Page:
Cash-strapped energy bill-payers should give up hot drinks, take showers together and go to bed early in order to cut their energy usage, according to a supplier that raised prices by 18 per cent last year. The supplier, which raised priced by 18 per cent last summer, advised customers to “shower together”.
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One of the main goals of the worldwide ‘smart’ grid is clearly coming into view: to make energy a revokable privilege rather than an affordable basic living need.  The ‘smart’ meter is the device that makes this all possible.
Rather than promoting new energy technologies which are available but are being suppressed, the utility-government oligarchy has chosen their path to commercially enslave.  It seems Obama’s plan of a “cap-and-trade system” with energy prices that would “necessarily skyrocket”, has been somehow exported to all industrialized nations, who have adopted it all at the same time. -TBYP

by , Energy Editor, The Telgraph |
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Energy supplier that raised prices by 18 per cent last year also advises consumers to give up tea and coffee and play Monopoly

As energy prices continue to rise, Ian McCaig explains why his firm is the only one that can help people cut their power consumption
Ian McCaig, First Utility chief executive, has previously advised customers to save money by turning their heating down and putting on a jumper. Credit: Heathcliff O’Malley

Cash-strapped energy bill-payers should give up hot drinks, take showers together and go to bed early in order to cut their energy usage, according to a supplier that raised prices by 18 per cent last year.

First Utility, Britain’s biggest independent energy supplier, which has about 300,000 customers, issued its advice in a “5:2 energy diet” plan that it said would cut £150 from a typical bill.

It suggested consumers reduce their energy usage on two days of each week by following the tips, such as to “opt for an early night”.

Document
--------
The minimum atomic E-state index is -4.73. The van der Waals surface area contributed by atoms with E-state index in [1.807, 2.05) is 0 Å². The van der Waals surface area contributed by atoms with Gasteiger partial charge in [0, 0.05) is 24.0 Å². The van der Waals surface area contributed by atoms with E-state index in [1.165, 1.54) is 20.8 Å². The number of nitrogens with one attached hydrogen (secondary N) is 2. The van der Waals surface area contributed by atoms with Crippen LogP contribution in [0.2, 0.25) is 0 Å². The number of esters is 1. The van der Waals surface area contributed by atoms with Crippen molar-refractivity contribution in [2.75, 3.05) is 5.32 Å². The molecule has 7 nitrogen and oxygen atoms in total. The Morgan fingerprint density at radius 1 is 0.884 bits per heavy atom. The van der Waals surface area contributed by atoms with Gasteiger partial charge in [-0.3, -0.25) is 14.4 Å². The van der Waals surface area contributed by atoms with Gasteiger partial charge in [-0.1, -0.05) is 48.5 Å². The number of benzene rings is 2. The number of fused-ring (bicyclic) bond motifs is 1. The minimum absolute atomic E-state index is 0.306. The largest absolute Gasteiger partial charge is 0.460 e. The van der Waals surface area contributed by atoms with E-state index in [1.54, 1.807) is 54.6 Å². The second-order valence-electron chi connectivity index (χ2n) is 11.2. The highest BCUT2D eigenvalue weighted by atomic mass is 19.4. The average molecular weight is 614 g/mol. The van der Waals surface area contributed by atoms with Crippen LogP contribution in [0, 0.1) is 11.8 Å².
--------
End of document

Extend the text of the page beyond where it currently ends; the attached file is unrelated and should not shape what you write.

“Up to you what you do,” it said, “but putting out the lights and turning off the box can save you £18 a year – and it could be lots of fun…”

The supplier, which raised priced by 18 per cent last summer, advised customers to “shower together”, adding: “Romantic or awkward? Either way sharing a shower can save you £34 a year. Just ask permission from the other person first!”

It also suggested consumers “give up caffeine” as by not boiling a kettle for two days a week they could save about £10 a year.

Playing Monopoly “or any other family game” and reading books instead of watching TV, cooking in bulk and using a clothes airer instead of the tumble dryer were also on the list.

The advice met a chilly reception from Labour’s shadow energy minister Tom Greatrex. “Rising energy bills really aren’t a laughing matter and cause genuine hardship for millions of people,” he said. “Issuing ridiculous advice, however tongue in cheek, will insult and annoy many consumers who are struggling to heat and power their homes this winter.”

Ed Kamm, First Utility’s chief customer officer, defended the advice, saying: “We consistently offer some of the cheapest tariffs on the market and guarantee to be cheaper than the Big Six standard tariffs. But we also want to help our customers use less energy where they can by shedding some light on what different activities cost.

“These tips are meant to provide some advice as to how we might reduce our energy usage and absolutely not intended to trivialise the issue of fuel poverty, something we take very seriously.”

First Utility is known for its outspoken approach to encouraging customers to cut their energy usage

Ian McCaig, its chief executive, told the Telegraph last year he believed consumers should turn their heating down and wear a jumper to save money.

“When did we all start thinking it was all right to walk around our houses in the middle of winter with our shorts and T-shirts on? When did that become a sensible activity?,” he said.

The supplier’s official website offers slightly less eye-catching energy-saving tips, such as adjusting the thermostat timing and waiting until the dishwasher is full before using it.

It is understood the “5:2 energy diet” advice was sent to a small number of journalists before Christmas and had not been sent to customers directly.

The advice is the latest energy company PR ploy to backfire after British Gas last year attracted derision for hosting a Twitter Q&A session on the same day as announcing a 9.2 per cent price rise.

The “#AskBG” chat triggered an avalanche of mocking comments and questions.

Josh del Sol Beaulieu

Josh del Sol Beaulieu is the creator of Take Back Your Power, a documentary about 'smart' meters which won the AwareGuide Transformational Film of the Year, the Indie Fest Annual Humanitarian Award, and a Leo Award. In 2017, Josh co-founded InPower Movement, pioneering a process using commercial liability to halt harmful technology such as 'smart' meters, 5G and mandatory vaccinations. Josh is passionate about human rights, consciousness, decentralized energy, safe technology and being a dad.

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